prepare an Accommodation Letter for faculty dated in the
current quarter in which the request is being
made. Students should contact the OAE as soon as possible
since timely notice is needed to coordinate
accommodations. The OAE is located at 563 Salvatierra
Walk (phone: 723-1066, URL: http://oae.stanford.edu).
you have done so, please let your instructor know as
soon as possible so that proper accommodations can be
made. For accommodations on exams, your instructor
must have your letter from OAE no later than one week
prior to the exam. Otherwise, we may not have
sufficient time to make the accommodations.
If you are involved in a sport which may require you
to travel this quarter, and especially if you will miss
either of the midterms, please let the instructor know as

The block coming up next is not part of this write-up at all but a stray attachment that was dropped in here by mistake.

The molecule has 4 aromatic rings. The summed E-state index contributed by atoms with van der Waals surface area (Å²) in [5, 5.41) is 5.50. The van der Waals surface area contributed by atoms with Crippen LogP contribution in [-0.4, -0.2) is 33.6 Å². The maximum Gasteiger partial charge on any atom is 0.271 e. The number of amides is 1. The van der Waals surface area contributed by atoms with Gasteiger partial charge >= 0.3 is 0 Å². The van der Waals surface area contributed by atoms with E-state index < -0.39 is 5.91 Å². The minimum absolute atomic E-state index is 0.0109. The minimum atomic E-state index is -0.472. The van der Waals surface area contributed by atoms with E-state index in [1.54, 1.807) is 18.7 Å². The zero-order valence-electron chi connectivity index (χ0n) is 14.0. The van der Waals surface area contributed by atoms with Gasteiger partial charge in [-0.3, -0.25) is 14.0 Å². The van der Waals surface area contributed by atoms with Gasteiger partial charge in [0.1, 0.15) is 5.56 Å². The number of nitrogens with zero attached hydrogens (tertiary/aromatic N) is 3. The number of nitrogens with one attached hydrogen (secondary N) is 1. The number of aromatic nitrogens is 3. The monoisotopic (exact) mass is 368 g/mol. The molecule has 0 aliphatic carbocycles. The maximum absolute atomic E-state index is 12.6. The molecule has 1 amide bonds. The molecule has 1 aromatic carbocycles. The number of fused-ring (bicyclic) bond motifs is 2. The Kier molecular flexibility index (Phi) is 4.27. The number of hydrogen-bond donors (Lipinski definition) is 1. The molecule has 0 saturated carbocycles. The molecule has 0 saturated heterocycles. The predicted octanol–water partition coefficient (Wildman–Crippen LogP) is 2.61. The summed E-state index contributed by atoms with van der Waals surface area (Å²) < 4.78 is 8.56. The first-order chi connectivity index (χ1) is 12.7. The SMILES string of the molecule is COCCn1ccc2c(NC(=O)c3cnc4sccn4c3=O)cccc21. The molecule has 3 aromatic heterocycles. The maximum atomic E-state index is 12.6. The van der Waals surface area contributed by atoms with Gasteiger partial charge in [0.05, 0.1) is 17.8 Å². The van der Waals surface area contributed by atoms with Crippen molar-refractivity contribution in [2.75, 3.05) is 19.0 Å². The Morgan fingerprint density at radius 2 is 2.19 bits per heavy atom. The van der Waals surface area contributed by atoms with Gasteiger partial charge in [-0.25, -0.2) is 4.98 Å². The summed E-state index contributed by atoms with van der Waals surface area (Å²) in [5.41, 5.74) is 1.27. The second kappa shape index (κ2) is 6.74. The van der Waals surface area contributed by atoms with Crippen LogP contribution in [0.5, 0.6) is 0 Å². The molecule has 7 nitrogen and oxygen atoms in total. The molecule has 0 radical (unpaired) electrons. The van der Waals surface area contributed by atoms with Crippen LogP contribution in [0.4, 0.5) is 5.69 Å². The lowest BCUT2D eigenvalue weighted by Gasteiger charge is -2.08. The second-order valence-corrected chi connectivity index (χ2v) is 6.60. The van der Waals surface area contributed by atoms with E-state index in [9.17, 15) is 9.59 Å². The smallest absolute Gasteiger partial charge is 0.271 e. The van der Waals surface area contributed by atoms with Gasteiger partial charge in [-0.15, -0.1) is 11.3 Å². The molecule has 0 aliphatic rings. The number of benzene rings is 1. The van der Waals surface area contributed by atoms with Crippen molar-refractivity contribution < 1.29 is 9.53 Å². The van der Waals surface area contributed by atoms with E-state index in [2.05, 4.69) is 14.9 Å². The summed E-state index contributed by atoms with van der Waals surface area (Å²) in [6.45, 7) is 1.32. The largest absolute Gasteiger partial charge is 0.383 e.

soon as possible so that appropriate accommodations can be
made. If you do not let the instructor know at least a
week in advance of a missed exam, you may be denied the
opportunity to take it at an alternate time or on the road. You are also
responsible for homework while traveling. See the homework for information
about turning in homework.
Extra credit assignments: Occasionally students ask for extra credit in
order to improve their grade. While we can recommend additional
practice problems, we cannot offer them for credit as it would be
unfair to the entire class if only a small number of students were
allowed a chance to improve their grade. If you become worried about
your understanding and grade in the course, please see your instructor
as soon as possible for advice.
Calculator policy: Calculators are not used in a systematic way in the
Math 19-20-21 sequence. Calculators are not allowed or needed on any of
the exams. Occasionally, homework problems may call for the use of a
scientific or graphing calculator, and it is fine to use them for this
- Honor code policy: By Math Department
policy, any student found to be in violation of the Honor Code on any
assignment or exam in this course will receive a final course letter
grade of NP.